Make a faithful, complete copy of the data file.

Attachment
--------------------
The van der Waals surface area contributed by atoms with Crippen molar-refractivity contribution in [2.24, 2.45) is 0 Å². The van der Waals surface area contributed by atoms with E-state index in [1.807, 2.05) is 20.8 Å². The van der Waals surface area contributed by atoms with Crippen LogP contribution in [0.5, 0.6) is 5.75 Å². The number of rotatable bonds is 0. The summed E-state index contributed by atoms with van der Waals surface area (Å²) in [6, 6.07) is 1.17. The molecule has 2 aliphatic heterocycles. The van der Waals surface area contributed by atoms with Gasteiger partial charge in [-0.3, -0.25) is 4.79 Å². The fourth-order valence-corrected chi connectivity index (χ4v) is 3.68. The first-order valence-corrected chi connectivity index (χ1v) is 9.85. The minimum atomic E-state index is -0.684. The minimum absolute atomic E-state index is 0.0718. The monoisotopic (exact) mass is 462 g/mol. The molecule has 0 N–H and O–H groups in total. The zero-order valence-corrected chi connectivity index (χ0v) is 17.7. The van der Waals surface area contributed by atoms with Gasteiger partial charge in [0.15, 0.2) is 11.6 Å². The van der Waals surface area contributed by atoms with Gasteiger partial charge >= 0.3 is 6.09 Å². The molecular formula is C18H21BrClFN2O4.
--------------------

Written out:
The van der Waals surface area contributed by atoms with Crippen molar-refractivity contribution in [2.24, 2.45) is 0 Å². The van der Waals surface area contributed by atoms with E-state index in [1.807, 2.05) is 20.8 Å². The van der Waals surface area contributed by atoms with Crippen LogP contribution in [0.5, 0.6) is 5.75 Å². The number of rotatable bonds is 0. The summed E-state index contributed by atoms with van der Waals surface area (Å²) in [6, 6.07) is 1.17. The molecule has 2 aliphatic heterocycles. The van der Waals surface area contributed by atoms with Gasteiger partial charge in [-0.3, -0.25) is 4.79 Å². The fourth-order valence-corrected chi connectivity index (χ4v) is 3.68. The first-order valence-corrected chi connectivity index (χ1v) is 9.85. The minimum atomic E-state index is -0.684. The minimum absolute atomic E-state index is 0.0718. The monoisotopic (exact) mass is 462 g/mol. The molecule has 0 N–H and O–H groups in total. The zero-order valence-corrected chi connectivity index (χ0v) is 17.7. The van der Waals surface area contributed by atoms with Gasteiger partial charge in [0.15, 0.2) is 11.6 Å². The van der Waals surface area contributed by atoms with Gasteiger partial charge >= 0.3 is 6.09 Å². The molecular formula is C18H21BrClFN2O4.